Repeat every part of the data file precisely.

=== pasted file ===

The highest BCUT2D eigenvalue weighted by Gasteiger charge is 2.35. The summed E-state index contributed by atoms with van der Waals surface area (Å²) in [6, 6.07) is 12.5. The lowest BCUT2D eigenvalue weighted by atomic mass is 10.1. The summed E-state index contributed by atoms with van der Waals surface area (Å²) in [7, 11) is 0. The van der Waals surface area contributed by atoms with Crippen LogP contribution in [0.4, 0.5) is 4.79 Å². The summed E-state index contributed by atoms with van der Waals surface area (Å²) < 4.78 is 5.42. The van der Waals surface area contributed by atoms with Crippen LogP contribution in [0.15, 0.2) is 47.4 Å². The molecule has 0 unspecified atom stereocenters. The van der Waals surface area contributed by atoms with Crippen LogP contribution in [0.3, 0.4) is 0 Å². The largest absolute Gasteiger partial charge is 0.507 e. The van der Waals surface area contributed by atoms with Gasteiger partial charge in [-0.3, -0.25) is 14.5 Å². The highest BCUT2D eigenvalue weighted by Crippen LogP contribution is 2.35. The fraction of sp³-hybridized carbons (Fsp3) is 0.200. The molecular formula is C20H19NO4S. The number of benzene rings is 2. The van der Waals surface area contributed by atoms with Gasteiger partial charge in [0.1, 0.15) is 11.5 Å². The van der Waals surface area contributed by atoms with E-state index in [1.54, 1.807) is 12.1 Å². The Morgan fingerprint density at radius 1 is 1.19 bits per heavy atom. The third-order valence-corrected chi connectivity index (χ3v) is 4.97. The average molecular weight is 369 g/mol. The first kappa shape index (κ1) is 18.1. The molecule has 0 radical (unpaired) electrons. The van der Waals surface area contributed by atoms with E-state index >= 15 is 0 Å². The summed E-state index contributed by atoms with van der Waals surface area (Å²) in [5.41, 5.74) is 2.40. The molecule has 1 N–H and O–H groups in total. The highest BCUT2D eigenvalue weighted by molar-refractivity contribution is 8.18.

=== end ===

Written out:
The highest BCUT2D eigenvalue weighted by Gasteiger charge is 2.35. The summed E-state index contributed by atoms with van der Waals surface area (Å²) in [6, 6.07) is 12.5. The lowest BCUT2D eigenvalue weighted by atomic mass is 10.1. The summed E-state index contributed by atoms with van der Waals surface area (Å²) in [7, 11) is 0. The van der Waals surface area contributed by atoms with Crippen LogP contribution in [0.4, 0.5) is 4.79 Å². The summed E-state index contributed by atoms with van der Waals surface area (Å²) < 4.78 is 5.42. The van der Waals surface area contributed by atoms with Crippen LogP contribution in [0.15, 0.2) is 47.4 Å². The molecule has 0 unspecified atom stereocenters. The van der Waals surface area contributed by atoms with Crippen LogP contribution in [0.3, 0.4) is 0 Å². The largest absolute Gasteiger partial charge is 0.507 e. The van der Waals surface area contributed by atoms with Gasteiger partial charge in [-0.3, -0.25) is 14.5 Å². The highest BCUT2D eigenvalue weighted by Crippen LogP contribution is 2.35. The fraction of sp³-hybridized carbons (Fsp3) is 0.200. The molecular formula is C20H19NO4S. The number of benzene rings is 2. The van der Waals surface area contributed by atoms with Gasteiger partial charge in [0.1, 0.15) is 11.5 Å². The van der Waals surface area contributed by atoms with E-state index in [1.54, 1.807) is 12.1 Å². The Morgan fingerprint density at radius 1 is 1.19 bits per heavy atom. The third-order valence-corrected chi connectivity index (χ3v) is 4.97. The average molecular weight is 369 g/mol. The first kappa shape index (κ1) is 18.1. The molecule has 0 radical (unpaired) electrons. The van der Waals surface area contributed by atoms with E-state index >= 15 is 0 Å². The summed E-state index contributed by atoms with van der Waals surface area (Å²) in [5.41, 5.74) is 2.40. The molecule has 1 N–H and O–H groups in total. The highest BCUT2D eigenvalue weighted by molar-refractivity contribution is 8.18.